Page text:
Tarot cards and, more recently, oracle cards are outstanding tools for psychological and spiritual work. Each year they become more and more a part of the common vernacular and readily available in mass-market venues, especially the online retailer, Amazon. The number of decks available in and out of print is mind-boggling, easily in the thousands, especially if you go do a search for decks on eBay.
Once shrouded in mystery and a “tool of people with questionable character, dark intentions, or acolytes of heathen beliefs”, tarot and oracle cards are enjoying widespread, if still hesitant acceptance. In this article, I will discuss the value of getting a tarot or oracle card reading from a professional reader.
Weaving the Narrative
Imagine that all the individual cards in a tarot or oracle deck represent a chapter of a novel. Then imagine that every chapter starts with a transition sentence and ends with a transition sentence, allowing you to arrange any chapter in front of or behind another chapter. Chapters can even stand alone, by just drawing a single card and interpreting it on its own.
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But the real power of a tarot or oracle card reading shows up when you have to weave two or more cards together into a narrative for the client. The professional tarot and oracle card reader does not just have complete command of each card’s meaning, but they should be able to have complete command of telling every narrative variable as they emerge when cards are drawn and turned over.
A professional tarot and oracle card reader is a professional storyteller. The better the reader is at storytelling the more effective the reader will be helping the client. One truism of professional writing, fiction or non-fiction, is to be a voracious and avid reader. To be a successful tarot and oracle card reader you have to be a scholar.
Scholarship is the Standard for Professionalism as a Reader
Whether you are a trained scholar, having earned a degree from an academic institution, or you are a self-made scholar, it is impossible to be an effect professional reader without learning as much as you can about a wide variety of disciplines, including but not limited to: mythology, history, poetry, science, politics, psychology, philosophy, popular culture, and so on.
A Fully-Lived Life is a Necessity for a Professional Reader
I bought my first tarot deck when I was 21, in 1989. I did my first reading for payment when I was 24 in 1992. Between 1989 and 1992, I earned a Masters in English and just started a PhD program. I had a good bit of training on the scholarship side and a few things on my life resume that certainly helped when I was doing readings for people for pay.
There was also a lot of life I had not yet experienced. In front of me was marriage, infidelity, divorce, completing my PhD, getting my first full-time job, finding my birth parents, having a daughter, quitting my career to stay home and raise my daughter, and on and on. In short, I would have to say the reader I am now, with some age and experience, makes me very capable of providing seamless readings no matter which cards get drawn and how they fit together.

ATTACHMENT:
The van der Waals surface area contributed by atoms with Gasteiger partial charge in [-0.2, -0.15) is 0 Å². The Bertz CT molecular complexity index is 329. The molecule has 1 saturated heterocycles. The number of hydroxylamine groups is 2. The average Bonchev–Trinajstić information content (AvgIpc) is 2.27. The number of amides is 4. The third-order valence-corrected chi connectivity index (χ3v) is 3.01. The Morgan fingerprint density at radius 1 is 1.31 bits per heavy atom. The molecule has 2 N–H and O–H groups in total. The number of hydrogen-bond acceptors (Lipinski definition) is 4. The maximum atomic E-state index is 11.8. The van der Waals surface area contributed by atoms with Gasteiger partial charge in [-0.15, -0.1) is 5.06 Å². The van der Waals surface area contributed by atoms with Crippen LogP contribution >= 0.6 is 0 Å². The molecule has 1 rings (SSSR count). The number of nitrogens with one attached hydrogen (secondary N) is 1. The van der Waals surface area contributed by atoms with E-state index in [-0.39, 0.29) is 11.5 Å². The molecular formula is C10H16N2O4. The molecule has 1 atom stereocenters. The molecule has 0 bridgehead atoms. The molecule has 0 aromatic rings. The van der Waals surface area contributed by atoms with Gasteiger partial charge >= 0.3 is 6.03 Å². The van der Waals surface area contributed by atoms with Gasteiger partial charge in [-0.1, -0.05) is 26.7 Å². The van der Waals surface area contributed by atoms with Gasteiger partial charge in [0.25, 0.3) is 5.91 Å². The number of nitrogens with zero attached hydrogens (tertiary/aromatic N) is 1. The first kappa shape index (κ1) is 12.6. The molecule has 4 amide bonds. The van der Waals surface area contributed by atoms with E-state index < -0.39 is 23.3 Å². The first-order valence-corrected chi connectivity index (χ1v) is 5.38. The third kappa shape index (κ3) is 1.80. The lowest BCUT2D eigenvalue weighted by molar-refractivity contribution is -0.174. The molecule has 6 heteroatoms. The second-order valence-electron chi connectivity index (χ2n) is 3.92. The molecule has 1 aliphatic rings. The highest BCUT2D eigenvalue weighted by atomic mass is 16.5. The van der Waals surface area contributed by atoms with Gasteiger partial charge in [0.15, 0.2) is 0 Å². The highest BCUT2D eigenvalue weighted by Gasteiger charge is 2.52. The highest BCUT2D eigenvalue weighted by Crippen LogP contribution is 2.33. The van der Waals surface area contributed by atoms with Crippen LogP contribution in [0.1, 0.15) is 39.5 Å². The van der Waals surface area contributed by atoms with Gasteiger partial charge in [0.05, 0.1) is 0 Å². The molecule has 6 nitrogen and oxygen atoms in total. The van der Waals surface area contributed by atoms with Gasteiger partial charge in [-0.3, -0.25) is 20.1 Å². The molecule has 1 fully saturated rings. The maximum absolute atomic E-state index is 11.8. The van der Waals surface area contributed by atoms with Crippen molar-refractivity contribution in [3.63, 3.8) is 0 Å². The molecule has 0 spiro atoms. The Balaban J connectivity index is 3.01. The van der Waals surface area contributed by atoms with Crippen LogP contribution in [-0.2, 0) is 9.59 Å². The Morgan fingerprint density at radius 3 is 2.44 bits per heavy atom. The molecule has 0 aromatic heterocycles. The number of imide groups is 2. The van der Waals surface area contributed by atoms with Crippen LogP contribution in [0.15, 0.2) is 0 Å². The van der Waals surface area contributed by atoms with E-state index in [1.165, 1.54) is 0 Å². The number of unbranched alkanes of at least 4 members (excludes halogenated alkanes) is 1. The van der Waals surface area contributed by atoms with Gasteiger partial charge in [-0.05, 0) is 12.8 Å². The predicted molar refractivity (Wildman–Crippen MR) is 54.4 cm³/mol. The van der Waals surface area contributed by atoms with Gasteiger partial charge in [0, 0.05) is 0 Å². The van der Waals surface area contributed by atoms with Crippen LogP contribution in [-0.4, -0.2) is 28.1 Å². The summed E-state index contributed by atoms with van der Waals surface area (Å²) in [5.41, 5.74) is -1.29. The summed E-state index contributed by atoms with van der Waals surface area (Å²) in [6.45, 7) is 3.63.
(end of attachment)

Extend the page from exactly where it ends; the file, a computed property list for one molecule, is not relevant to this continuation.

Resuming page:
A Professional Method
A professional reader will have a professional method. Like many beginning readers, I tried various spreads (ways of laying the cards out), including the most common one, the Celtic Cross. There are a number of books offering 100 or more tarot spreads, but I still find the 10-card Celtic Cross to be the best default layout.
Over the years I developed my own method that helped me read cards in a certain professional way that I now use for all my clients. Instead of the classic Celtic Cross positions, I have come up with ten questions that I ask clients. After I ask one of the questions, I have the client draw the card they want from the deck that is spread out in front of them.
They hand me each card face down and I collect them until I have all 10. Once I have them all, I begin the reading and repeat each question as I turn the card over and explain its meaning based on its placement and the question I asked. If the public setting is quiet enough, I encourage clients to record the reading on their phones. At the end of the reading, I also encourage the client to take a picture of the cards.
Before we start, I also guide clients about how to approach the reading. They can ask a specific question like, “I have a job offer in Dallas, Texas; should I take it?” Or they can ask about a general area of life, like career. Or they can be open and see what comes up. Everything from the beginning of the process to the end of the process should be handled with confidence and a seamless delivery regarding the meaning of the cards and how they fit together.
A Professional Can Help with the Hard Cards
Recently I wrote two articles for Ask Astrology about the two most difficult cards in the tarot deck, The Tower and Death. Too often people will approach tarot as if it is a clever amusement, that is until they draw one of the hard cards. The Tower and Death are not the only ones, there is also the 5 of Wands (Conflict) and the 10 of Swords (Ruin) and the 3 of Swords (Sorrow).
Even a person sitting down to make a joke of the experience can have the humor drained out of the experience if any of these cards show up. If a person is more aware of the seriousness of the cards, he or she may face even more profound reactions to the hard cards, which is why you want to get a reading from a professional.
When all the cards work together into a narrative, the hard cards can fit a context without leaving the client so focused on the challenging card that he or she cannot hear the entire reading. Professional readers will help you get the most out of the tarot and oracle card reading so the experience will be helpful and valuable.